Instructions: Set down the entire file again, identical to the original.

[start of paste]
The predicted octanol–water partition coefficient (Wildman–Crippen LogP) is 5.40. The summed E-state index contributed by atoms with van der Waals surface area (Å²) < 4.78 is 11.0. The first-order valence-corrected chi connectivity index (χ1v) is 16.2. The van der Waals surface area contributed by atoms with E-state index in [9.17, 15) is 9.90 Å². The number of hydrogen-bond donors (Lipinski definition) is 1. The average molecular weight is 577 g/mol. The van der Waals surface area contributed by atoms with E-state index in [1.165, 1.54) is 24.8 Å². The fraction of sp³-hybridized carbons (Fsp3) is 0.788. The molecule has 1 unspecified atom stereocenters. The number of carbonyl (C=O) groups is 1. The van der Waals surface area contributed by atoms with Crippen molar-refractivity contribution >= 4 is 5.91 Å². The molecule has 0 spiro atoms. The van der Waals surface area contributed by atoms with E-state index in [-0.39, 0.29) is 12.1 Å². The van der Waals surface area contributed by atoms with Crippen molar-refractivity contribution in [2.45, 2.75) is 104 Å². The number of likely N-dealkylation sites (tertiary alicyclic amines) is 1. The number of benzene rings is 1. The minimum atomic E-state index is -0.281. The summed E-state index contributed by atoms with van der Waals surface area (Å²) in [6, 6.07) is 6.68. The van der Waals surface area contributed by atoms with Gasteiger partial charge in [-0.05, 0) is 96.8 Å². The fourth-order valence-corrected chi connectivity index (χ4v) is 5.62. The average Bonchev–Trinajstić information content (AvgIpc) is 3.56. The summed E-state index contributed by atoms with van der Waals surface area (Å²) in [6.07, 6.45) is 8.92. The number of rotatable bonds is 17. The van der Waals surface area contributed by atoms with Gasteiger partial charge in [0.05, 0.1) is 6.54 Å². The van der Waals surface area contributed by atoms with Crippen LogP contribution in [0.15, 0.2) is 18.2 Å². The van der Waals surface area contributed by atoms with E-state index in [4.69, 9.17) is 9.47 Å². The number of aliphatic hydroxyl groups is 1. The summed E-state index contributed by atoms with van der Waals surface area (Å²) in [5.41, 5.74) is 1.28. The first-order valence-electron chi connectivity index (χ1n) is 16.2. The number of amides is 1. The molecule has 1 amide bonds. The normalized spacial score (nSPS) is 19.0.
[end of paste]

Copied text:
The predicted octanol–water partition coefficient (Wildman–Crippen LogP) is 5.40. The summed E-state index contributed by atoms with van der Waals surface area (Å²) < 4.78 is 11.0. The first-order valence-corrected chi connectivity index (χ1v) is 16.2. The van der Waals surface area contributed by atoms with E-state index in [9.17, 15) is 9.90 Å². The number of hydrogen-bond donors (Lipinski definition) is 1. The average molecular weight is 577 g/mol. The van der Waals surface area contributed by atoms with E-state index in [1.165, 1.54) is 24.8 Å². The fraction of sp³-hybridized carbons (Fsp3) is 0.788. The molecule has 1 unspecified atom stereocenters. The number of carbonyl (C=O) groups is 1. The van der Waals surface area contributed by atoms with Crippen molar-refractivity contribution >= 4 is 5.91 Å². The molecule has 0 spiro atoms. The van der Waals surface area contributed by atoms with E-state index in [-0.39, 0.29) is 12.1 Å². The van der Waals surface area contributed by atoms with Crippen molar-refractivity contribution in [2.45, 2.75) is 104 Å². The number of likely N-dealkylation sites (tertiary alicyclic amines) is 1. The number of benzene rings is 1. The minimum atomic E-state index is -0.281. The summed E-state index contributed by atoms with van der Waals surface area (Å²) in [6, 6.07) is 6.68. The van der Waals surface area contributed by atoms with Gasteiger partial charge in [-0.05, 0) is 96.8 Å². The fourth-order valence-corrected chi connectivity index (χ4v) is 5.62. The average Bonchev–Trinajstić information content (AvgIpc) is 3.56. The summed E-state index contributed by atoms with van der Waals surface area (Å²) in [6.07, 6.45) is 8.92. The number of rotatable bonds is 17. The van der Waals surface area contributed by atoms with Gasteiger partial charge in [0.05, 0.1) is 6.54 Å². The van der Waals surface area contributed by atoms with Crippen LogP contribution in [0.15, 0.2) is 18.2 Å². The van der Waals surface area contributed by atoms with E-state index in [4.69, 9.17) is 9.47 Å². The number of aliphatic hydroxyl groups is 1. The summed E-state index contributed by atoms with van der Waals surface area (Å²) in [5.41, 5.74) is 1.28. The first-order valence-electron chi connectivity index (χ1n) is 16.2. The number of amides is 1. The molecule has 1 amide bonds. The normalized spacial score (nSPS) is 19.0.